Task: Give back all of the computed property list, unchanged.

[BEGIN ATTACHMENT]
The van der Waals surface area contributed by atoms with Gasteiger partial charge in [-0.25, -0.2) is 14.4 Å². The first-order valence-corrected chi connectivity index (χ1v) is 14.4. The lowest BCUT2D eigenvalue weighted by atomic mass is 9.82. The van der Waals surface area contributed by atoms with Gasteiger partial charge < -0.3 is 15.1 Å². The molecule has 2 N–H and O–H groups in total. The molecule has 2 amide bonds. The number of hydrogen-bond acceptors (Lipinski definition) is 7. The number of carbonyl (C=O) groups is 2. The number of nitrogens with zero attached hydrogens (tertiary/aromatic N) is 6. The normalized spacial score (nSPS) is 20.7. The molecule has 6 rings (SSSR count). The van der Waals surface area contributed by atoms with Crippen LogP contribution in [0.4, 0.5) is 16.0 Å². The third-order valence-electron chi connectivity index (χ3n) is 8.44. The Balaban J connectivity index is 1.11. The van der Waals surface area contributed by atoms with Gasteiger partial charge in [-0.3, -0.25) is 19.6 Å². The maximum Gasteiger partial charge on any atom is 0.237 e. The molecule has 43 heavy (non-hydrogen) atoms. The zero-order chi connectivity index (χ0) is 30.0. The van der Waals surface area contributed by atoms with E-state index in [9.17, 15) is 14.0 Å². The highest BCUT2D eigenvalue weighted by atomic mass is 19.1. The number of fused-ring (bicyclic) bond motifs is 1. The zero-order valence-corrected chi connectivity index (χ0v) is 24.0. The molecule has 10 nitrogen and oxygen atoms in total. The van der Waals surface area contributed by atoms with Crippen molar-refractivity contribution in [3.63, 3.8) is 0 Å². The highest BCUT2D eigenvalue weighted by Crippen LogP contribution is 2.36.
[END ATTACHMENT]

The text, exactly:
The van der Waals surface area contributed by atoms with Gasteiger partial charge in [-0.25, -0.2) is 14.4 Å². The first-order valence-corrected chi connectivity index (χ1v) is 14.4. The lowest BCUT2D eigenvalue weighted by atomic mass is 9.82. The van der Waals surface area contributed by atoms with Gasteiger partial charge < -0.3 is 15.1 Å². The molecule has 2 N–H and O–H groups in total. The molecule has 2 amide bonds. The number of hydrogen-bond acceptors (Lipinski definition) is 7. The number of carbonyl (C=O) groups is 2. The number of nitrogens with zero attached hydrogens (tertiary/aromatic N) is 6. The normalized spacial score (nSPS) is 20.7. The molecule has 6 rings (SSSR count). The van der Waals surface area contributed by atoms with Crippen LogP contribution in [0.4, 0.5) is 16.0 Å². The third-order valence-electron chi connectivity index (χ3n) is 8.44. The Balaban J connectivity index is 1.11. The van der Waals surface area contributed by atoms with Gasteiger partial charge in [-0.3, -0.25) is 19.6 Å². The maximum Gasteiger partial charge on any atom is 0.237 e. The molecule has 43 heavy (non-hydrogen) atoms. The zero-order chi connectivity index (χ0) is 30.0. The van der Waals surface area contributed by atoms with E-state index in [9.17, 15) is 14.0 Å². The highest BCUT2D eigenvalue weighted by atomic mass is 19.1. The number of fused-ring (bicyclic) bond motifs is 1. The zero-order valence-corrected chi connectivity index (χ0v) is 24.0. The molecule has 10 nitrogen and oxygen atoms in total. The van der Waals surface area contributed by atoms with Crippen molar-refractivity contribution in [3.63, 3.8) is 0 Å². The highest BCUT2D eigenvalue weighted by Crippen LogP contribution is 2.36.